The trade partnership between Nigeria and South Korea was boosted recently as the latter won the bid to build LPG tanks in a contract worth N20.9 billion ($58 million) in Nigeria.
According to the report, Hyundai Heavy Industries Co., the world’s largest shipbuilder by sales, said it received an order for the amount to build 15 bullet tanks for storing liquefied petroleum gas (LPG) for Dangote Oil Refining Company, Africa’s largest refinery, beginning in April 2019.
Hyundai Heavy said it was set to deliver the 15 cylindrical tanks – each being eight meters in diameter and 95 meters in length, which can hold 75,000 cubic meters of LPG. The project is expected to further boost the bilateral trade volume between Nigeria and South Korea that was put at $9.9 billion (N3.02 trillion) last year.
The Nigeria Charge De ‘Affairs to the country, Lazarus Basaba, had disclosed the trade position last year during Nigeria’s organised investment forum at the International Telecommunications Union (ITU) Telecoms World 2017 conference and exhibition.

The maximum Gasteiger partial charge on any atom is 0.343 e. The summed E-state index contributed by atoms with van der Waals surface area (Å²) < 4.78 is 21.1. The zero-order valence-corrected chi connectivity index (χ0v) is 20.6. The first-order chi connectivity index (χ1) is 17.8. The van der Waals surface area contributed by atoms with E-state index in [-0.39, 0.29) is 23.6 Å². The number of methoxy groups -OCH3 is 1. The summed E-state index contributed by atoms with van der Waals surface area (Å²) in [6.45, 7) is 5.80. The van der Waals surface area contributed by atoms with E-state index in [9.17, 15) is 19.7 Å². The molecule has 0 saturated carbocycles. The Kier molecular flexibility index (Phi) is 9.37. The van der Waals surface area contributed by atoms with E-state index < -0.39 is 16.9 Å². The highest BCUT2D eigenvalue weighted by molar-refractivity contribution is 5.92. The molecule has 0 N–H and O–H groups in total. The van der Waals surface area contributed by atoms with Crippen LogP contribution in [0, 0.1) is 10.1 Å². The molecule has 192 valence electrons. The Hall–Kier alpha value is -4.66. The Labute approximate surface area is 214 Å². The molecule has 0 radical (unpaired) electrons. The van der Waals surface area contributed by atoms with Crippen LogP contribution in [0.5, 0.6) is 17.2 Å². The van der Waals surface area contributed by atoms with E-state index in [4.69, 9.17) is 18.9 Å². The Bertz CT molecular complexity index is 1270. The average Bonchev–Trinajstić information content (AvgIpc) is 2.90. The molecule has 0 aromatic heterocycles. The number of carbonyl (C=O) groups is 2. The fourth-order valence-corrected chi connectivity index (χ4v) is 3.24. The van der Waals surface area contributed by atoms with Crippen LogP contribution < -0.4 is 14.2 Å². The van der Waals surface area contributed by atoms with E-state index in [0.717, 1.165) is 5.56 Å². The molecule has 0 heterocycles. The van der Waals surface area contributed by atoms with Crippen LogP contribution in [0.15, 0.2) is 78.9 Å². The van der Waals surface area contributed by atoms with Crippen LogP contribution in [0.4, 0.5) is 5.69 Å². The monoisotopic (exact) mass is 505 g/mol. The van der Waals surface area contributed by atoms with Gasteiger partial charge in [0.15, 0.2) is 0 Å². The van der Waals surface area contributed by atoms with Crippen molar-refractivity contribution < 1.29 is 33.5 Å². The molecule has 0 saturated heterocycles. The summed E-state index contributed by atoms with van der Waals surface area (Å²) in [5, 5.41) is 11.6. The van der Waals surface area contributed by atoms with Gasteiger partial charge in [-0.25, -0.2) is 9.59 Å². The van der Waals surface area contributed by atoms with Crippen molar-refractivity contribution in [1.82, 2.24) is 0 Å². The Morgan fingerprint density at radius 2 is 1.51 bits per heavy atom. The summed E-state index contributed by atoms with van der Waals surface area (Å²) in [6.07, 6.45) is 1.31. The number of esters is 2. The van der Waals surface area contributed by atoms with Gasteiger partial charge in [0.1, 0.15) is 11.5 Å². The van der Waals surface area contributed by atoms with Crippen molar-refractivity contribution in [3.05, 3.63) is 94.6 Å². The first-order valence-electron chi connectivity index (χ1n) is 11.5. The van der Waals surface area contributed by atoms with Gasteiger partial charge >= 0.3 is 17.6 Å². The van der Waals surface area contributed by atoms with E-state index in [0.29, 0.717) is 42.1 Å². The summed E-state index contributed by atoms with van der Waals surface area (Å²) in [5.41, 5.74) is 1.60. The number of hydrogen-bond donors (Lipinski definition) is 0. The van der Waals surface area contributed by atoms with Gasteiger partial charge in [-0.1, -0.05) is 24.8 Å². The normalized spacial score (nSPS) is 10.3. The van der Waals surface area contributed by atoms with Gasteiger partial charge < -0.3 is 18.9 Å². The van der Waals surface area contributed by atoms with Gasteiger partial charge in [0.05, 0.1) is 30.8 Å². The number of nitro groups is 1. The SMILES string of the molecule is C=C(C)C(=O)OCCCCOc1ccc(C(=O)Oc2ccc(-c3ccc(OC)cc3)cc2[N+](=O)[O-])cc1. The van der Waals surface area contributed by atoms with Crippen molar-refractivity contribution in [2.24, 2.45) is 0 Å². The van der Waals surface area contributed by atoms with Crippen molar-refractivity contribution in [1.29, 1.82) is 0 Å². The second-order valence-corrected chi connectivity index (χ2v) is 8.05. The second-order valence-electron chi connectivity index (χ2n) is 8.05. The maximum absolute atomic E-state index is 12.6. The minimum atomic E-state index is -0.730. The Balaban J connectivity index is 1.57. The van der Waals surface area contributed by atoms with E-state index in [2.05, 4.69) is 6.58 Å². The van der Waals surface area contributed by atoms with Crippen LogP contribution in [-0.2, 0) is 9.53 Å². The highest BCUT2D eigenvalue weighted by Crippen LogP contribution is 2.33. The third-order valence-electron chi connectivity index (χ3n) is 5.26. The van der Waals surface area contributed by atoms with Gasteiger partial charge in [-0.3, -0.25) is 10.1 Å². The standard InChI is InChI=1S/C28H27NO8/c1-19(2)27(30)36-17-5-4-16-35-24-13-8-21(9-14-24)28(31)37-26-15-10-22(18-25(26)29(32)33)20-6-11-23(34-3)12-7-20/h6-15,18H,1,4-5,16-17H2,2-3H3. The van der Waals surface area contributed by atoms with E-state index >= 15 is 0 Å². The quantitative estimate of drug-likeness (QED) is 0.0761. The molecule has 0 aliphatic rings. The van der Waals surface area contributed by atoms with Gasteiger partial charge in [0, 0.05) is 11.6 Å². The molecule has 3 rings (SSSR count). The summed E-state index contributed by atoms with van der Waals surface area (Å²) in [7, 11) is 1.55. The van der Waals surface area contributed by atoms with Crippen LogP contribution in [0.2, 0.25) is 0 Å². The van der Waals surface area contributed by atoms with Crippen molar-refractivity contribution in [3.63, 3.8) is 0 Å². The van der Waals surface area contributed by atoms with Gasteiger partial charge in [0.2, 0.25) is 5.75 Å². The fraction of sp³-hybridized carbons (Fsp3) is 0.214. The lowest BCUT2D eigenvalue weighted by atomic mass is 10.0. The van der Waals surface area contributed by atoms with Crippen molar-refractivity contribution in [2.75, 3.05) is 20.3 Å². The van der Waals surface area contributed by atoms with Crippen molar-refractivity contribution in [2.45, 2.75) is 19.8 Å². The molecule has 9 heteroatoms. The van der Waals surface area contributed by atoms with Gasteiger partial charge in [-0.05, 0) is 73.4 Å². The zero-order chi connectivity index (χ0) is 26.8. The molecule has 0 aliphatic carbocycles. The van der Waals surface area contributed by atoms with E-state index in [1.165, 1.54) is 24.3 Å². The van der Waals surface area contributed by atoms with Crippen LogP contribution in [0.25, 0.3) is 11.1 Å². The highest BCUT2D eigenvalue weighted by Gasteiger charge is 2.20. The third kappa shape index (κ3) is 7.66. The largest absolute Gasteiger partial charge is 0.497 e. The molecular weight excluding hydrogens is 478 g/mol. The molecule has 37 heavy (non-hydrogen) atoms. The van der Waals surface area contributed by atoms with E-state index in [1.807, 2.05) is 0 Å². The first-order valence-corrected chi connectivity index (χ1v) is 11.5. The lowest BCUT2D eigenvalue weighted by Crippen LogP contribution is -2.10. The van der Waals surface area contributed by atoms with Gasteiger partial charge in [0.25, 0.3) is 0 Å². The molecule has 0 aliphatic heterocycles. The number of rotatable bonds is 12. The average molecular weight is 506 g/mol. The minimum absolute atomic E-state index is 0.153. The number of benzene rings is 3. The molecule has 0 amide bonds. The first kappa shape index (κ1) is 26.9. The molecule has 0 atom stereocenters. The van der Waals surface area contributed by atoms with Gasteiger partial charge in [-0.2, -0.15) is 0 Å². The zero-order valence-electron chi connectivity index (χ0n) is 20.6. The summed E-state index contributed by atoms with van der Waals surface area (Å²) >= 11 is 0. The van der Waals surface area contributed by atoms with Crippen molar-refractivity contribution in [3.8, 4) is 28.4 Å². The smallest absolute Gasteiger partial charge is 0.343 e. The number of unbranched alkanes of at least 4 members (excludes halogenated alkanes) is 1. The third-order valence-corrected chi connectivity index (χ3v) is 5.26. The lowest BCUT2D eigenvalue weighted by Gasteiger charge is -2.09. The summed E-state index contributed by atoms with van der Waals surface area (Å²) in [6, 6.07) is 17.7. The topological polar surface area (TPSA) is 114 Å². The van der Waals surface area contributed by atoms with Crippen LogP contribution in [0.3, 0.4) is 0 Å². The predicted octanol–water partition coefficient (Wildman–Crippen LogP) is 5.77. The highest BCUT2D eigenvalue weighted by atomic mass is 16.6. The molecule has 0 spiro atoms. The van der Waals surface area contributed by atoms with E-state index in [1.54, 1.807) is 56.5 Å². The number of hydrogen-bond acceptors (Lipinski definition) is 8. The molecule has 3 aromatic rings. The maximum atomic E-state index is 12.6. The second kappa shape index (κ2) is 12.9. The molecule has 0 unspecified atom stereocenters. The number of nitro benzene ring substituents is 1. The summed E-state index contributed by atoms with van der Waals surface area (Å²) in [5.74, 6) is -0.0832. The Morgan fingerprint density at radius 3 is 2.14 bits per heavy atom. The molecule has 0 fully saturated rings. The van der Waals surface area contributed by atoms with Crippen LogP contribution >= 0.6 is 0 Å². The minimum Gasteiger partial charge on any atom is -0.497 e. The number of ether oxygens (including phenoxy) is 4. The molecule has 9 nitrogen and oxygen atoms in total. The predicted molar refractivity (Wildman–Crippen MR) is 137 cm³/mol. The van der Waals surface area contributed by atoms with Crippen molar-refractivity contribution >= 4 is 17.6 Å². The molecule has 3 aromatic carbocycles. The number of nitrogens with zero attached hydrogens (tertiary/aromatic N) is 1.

Early in 2017, the Asian country had expressed concern over the sharp decline in the volume of the country’s bilateral trade with Nigeria, saying the drop was due to investors’ loss of confidence following the revocation of the Korean National Oil Company (KNOC) oil blocs’ issue, OPL 321 and 323.
The trade volume between both countries stood at $1.8 billion in 2015, representing a decrease of $2.7 billion from the previous year, which was $4.5 billion, according to the country’s Deputy Minister for Multilateral and Global Affairs, Ambassador Jongmoon Choi.
“The trade volume between the two countries was about four billion dollars in 2013 and in 2014 it was about 4.5 billion dollars. This was higher, but unfortunately, our trade volume has been a bit slide back, which concerns us,” he said.
He noted that in 2005, KNOC won bid for two oil prospecting licences under a concessionary agreement in exchange for strategic investments worth seven billion dollars in power, gas pipelines, fertiliser, railway modernisation and construction of shipyard.
“However, in 2009, the KNOC oil blocs were revoked and have since become a litigation issue,” he said.
He stressed the need for a resolution of the KNOC’s oil blocs and appealed for Mr President’s intervention.
Other factors, Choi said, was due to outstanding loan repayment of 15.4 million dollars owed Korean Government Economic Development Fund since 2001 for purchase of coaches and modernisation of locomotives. The minister, who stressed the need to revitalise the trade ties, reiterated South Korea’s determination to increase investments in Nigeria, which, he said, stood at about $500 million.
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